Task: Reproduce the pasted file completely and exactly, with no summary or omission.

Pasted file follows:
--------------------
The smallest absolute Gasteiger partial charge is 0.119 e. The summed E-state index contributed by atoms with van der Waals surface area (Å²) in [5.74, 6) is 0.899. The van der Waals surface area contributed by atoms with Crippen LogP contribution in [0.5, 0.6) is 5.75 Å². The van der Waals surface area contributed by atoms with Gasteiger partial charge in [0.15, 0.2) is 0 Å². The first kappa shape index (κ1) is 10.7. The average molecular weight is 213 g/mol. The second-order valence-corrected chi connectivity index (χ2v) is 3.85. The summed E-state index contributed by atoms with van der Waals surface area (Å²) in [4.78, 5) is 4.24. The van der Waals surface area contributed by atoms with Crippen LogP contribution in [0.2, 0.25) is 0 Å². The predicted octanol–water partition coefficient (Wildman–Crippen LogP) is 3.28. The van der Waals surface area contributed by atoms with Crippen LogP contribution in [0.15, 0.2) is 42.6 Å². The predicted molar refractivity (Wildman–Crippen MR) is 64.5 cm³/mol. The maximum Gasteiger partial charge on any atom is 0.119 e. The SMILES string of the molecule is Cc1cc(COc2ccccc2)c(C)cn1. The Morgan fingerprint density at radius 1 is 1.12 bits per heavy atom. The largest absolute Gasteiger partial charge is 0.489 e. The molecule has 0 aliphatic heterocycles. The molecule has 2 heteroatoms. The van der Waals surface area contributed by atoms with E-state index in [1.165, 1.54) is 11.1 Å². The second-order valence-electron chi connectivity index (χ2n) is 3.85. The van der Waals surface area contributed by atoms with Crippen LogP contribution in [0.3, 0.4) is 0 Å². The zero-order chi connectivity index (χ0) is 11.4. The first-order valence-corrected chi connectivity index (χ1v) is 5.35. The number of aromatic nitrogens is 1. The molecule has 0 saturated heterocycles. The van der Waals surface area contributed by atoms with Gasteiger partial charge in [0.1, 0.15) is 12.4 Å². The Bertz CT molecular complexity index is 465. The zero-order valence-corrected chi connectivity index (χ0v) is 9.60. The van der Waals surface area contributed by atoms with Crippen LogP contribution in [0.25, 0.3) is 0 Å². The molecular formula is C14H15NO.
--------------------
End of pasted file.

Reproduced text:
The smallest absolute Gasteiger partial charge is 0.119 e. The summed E-state index contributed by atoms with van der Waals surface area (Å²) in [5.74, 6) is 0.899. The van der Waals surface area contributed by atoms with Crippen LogP contribution in [0.5, 0.6) is 5.75 Å². The van der Waals surface area contributed by atoms with Gasteiger partial charge in [0.15, 0.2) is 0 Å². The first kappa shape index (κ1) is 10.7. The average molecular weight is 213 g/mol. The second-order valence-corrected chi connectivity index (χ2v) is 3.85. The summed E-state index contributed by atoms with van der Waals surface area (Å²) in [4.78, 5) is 4.24. The van der Waals surface area contributed by atoms with Crippen LogP contribution in [0.2, 0.25) is 0 Å². The predicted octanol–water partition coefficient (Wildman–Crippen LogP) is 3.28. The van der Waals surface area contributed by atoms with Crippen LogP contribution in [0.15, 0.2) is 42.6 Å². The predicted molar refractivity (Wildman–Crippen MR) is 64.5 cm³/mol. The maximum Gasteiger partial charge on any atom is 0.119 e. The SMILES string of the molecule is Cc1cc(COc2ccccc2)c(C)cn1. The Morgan fingerprint density at radius 1 is 1.12 bits per heavy atom. The largest absolute Gasteiger partial charge is 0.489 e. The molecule has 0 aliphatic heterocycles. The molecule has 2 heteroatoms. The van der Waals surface area contributed by atoms with E-state index in [1.165, 1.54) is 11.1 Å². The second-order valence-electron chi connectivity index (χ2n) is 3.85. The van der Waals surface area contributed by atoms with Crippen LogP contribution in [0.3, 0.4) is 0 Å². The zero-order chi connectivity index (χ0) is 11.4. The first-order valence-corrected chi connectivity index (χ1v) is 5.35. The number of aromatic nitrogens is 1. The molecule has 0 saturated heterocycles. The van der Waals surface area contributed by atoms with Gasteiger partial charge in [0.1, 0.15) is 12.4 Å². The Bertz CT molecular complexity index is 465. The zero-order valence-corrected chi connectivity index (χ0v) is 9.60. The van der Waals surface area contributed by atoms with Crippen LogP contribution in [0.25, 0.3) is 0 Å². The molecular formula is C14H15NO.